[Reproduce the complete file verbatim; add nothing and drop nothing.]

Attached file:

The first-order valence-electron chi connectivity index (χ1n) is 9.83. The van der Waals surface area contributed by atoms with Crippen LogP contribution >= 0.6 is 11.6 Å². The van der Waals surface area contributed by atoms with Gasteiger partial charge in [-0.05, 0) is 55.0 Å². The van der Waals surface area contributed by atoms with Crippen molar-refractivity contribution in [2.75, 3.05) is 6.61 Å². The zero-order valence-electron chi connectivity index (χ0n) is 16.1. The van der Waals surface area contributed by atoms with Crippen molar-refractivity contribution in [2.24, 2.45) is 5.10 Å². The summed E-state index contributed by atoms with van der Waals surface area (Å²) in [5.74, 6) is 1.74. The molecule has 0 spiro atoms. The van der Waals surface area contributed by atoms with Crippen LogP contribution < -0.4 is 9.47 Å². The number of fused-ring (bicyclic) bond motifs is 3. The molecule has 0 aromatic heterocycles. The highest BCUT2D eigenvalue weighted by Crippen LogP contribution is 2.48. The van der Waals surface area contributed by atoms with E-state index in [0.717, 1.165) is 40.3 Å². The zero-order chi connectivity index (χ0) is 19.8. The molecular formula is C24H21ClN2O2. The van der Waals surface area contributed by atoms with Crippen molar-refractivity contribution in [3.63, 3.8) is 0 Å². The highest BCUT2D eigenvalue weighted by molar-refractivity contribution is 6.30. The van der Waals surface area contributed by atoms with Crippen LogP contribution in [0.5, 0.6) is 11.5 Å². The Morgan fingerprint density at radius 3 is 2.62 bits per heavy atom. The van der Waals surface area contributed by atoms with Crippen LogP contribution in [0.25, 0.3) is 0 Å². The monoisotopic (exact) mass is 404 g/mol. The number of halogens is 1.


The first-order valence-electron chi connectivity index (χ1n) is 9.83. The van der Waals surface area contributed by atoms with Crippen LogP contribution >= 0.6 is 11.6 Å². The van der Waals surface area contributed by atoms with Gasteiger partial charge in [-0.05, 0) is 55.0 Å². The van der Waals surface area contributed by atoms with Crippen molar-refractivity contribution in [2.75, 3.05) is 6.61 Å². The zero-order valence-electron chi connectivity index (χ0n) is 16.1. The van der Waals surface area contributed by atoms with Crippen molar-refractivity contribution in [2.24, 2.45) is 5.10 Å². The summed E-state index contributed by atoms with van der Waals surface area (Å²) in [5.74, 6) is 1.74. The molecule has 0 spiro atoms. The van der Waals surface area contributed by atoms with Crippen LogP contribution < -0.4 is 9.47 Å². The number of fused-ring (bicyclic) bond motifs is 3. The molecule has 0 aromatic heterocycles. The highest BCUT2D eigenvalue weighted by Crippen LogP contribution is 2.48. The van der Waals surface area contributed by atoms with E-state index in [0.717, 1.165) is 40.3 Å². The zero-order chi connectivity index (χ0) is 19.8. The molecular formula is C24H21ClN2O2. The van der Waals surface area contributed by atoms with Crippen molar-refractivity contribution in [3.63, 3.8) is 0 Å². The highest BCUT2D eigenvalue weighted by molar-refractivity contribution is 6.30. The van der Waals surface area contributed by atoms with Crippen LogP contribution in [0.5, 0.6) is 11.5 Å². The Morgan fingerprint density at radius 3 is 2.62 bits per heavy atom. The van der Waals surface area contributed by atoms with Crippen LogP contribution in [0.25, 0.3) is 0 Å². The monoisotopic (exact) mass is 404 g/mol. The number of halogens is 1.